WASHINGTON – Restaurant workers, take a lesson from the hardest working bartender inside the Beltway. When I asked Charles to name the best entrée on the Founding Farmers menu Monday night, he didn’t offer either of the following mealy-mouthed answers.
- Everything is good. (Even though, judging by the dishes I saw coming out of the kitchen, this might have been close to correct.)
- I don’t know. I don’t eat this kind of food. (Then neither should I.)
No, Charles looked me square in the eye, and without hesitation or equivocation, said “Chicken and Waffles.” While “Chicken and Waffles” is the correct answer to many questions, it is especially correct at Founding Farmers. The concept is upscale comfort food using fresh, local ingredients, and food doesn’t get much more comfortable than fried chicken (with milk gravy), waffles (with syrup), okra and macaroni and cheese.
If you’re a regular reader, you know we’ve already discussed the difficulty of making truly excellent fried chicken. For whatever reason, mass-market fried chicken is far superior to the mass-market versions of other foods. Only premium chicken can command a premium price. Founding Farmers succeeds by frying impossibly juicy chicken beneath a light, crispy batter. The waffles were sturdy enough to soak syrup without losing their heft, and the mac-and-cheese had the perfect black pepper kick.
Then there was the okra, which came floating in a tomato broth that merits in-depth discussion. If possible, I would fill a swimming pool with this tomato broth. Then, I would make the world’s largest grilled cheese sandwich. I would invite everyone I knew to the broth-pool, and we would dunk grilled cheese while watching Goonies and the first two Back To The Future films. (I have very specific fantasies.) It should be noted that Founding Farmers does have a grilled Gruyere sandwich/tomato soup combo on the menu. If Charles feels like changing things up, he can probably suggest this and get tipped just as heavily.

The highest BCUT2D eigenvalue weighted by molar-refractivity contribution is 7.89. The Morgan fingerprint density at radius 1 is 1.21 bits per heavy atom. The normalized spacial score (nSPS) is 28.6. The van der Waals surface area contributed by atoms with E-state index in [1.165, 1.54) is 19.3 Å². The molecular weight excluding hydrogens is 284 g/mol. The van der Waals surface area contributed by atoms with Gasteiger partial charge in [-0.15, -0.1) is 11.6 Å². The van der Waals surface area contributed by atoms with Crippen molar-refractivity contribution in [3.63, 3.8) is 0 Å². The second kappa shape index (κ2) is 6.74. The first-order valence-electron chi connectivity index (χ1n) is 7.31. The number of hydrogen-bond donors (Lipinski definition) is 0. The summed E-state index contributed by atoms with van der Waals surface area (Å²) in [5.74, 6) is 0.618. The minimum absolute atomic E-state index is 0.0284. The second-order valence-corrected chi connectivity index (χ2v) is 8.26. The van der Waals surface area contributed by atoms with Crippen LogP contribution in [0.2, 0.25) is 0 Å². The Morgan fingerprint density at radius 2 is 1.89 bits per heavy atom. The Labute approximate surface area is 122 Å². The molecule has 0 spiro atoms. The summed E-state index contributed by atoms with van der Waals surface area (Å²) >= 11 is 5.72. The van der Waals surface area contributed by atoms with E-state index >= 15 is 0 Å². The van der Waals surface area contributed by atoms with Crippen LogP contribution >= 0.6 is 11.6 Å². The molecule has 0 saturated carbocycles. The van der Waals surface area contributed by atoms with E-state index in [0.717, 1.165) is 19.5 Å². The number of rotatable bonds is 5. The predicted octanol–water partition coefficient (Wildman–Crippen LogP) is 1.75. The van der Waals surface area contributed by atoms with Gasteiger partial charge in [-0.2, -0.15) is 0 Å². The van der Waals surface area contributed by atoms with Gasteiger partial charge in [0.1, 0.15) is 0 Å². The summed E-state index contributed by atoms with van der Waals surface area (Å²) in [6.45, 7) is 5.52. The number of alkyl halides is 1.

I did not require the advice of Charles for the other elements of the meal. Strict adherents to the first commandment of Heaven is a Buffet could never resist ordering the Bacon Lollis appetizer. What’s a Bacon Lolli? It’s a hunk of thick-cut bacon smothered in a cinnamon/brown sugar glaze and jammed on a stick. This would be a good time to mention that the Dum Dums lollipop company is asking customers to suggest the next Dum Dums flavor. You’ll never guess what currently leads.
The Bacon Lollis don’t stay on the plate at Founding Fathers. Charles earned his money Monday with the Bacon Lolli-garnished Bone, a chest-hair sprouting mix of Knob Creek bourbon, lime juice and Tabasco sauce. The bartenders at Founding Farmers roll up their sleeves past their elbows, and with good reason. They have no time to chat up the stylishly dressed clientele that comes to drink three blocks from the White House. They’re working, because tending bar at Founding Farmers is manual labor. If not for Charles shaking my drink as vigorously as the paint-mixing machine at Home Depot, the Tabasco might have overwhelmed instead of providing a fiery back to the one-two punch of lime and bourbon. Meanwhile, Charles and his co-workers handled their muddling bats well enough to earn tryouts with the Nationals.
Still, I appreciated most that Charles answered my question honestly. He could have steered me toward something twice as expensive. He could have suggested something pretentious. Instead, he told me to order something he knew I would enjoy. Quality customer service and bacon on a stick? A rare combination indeed.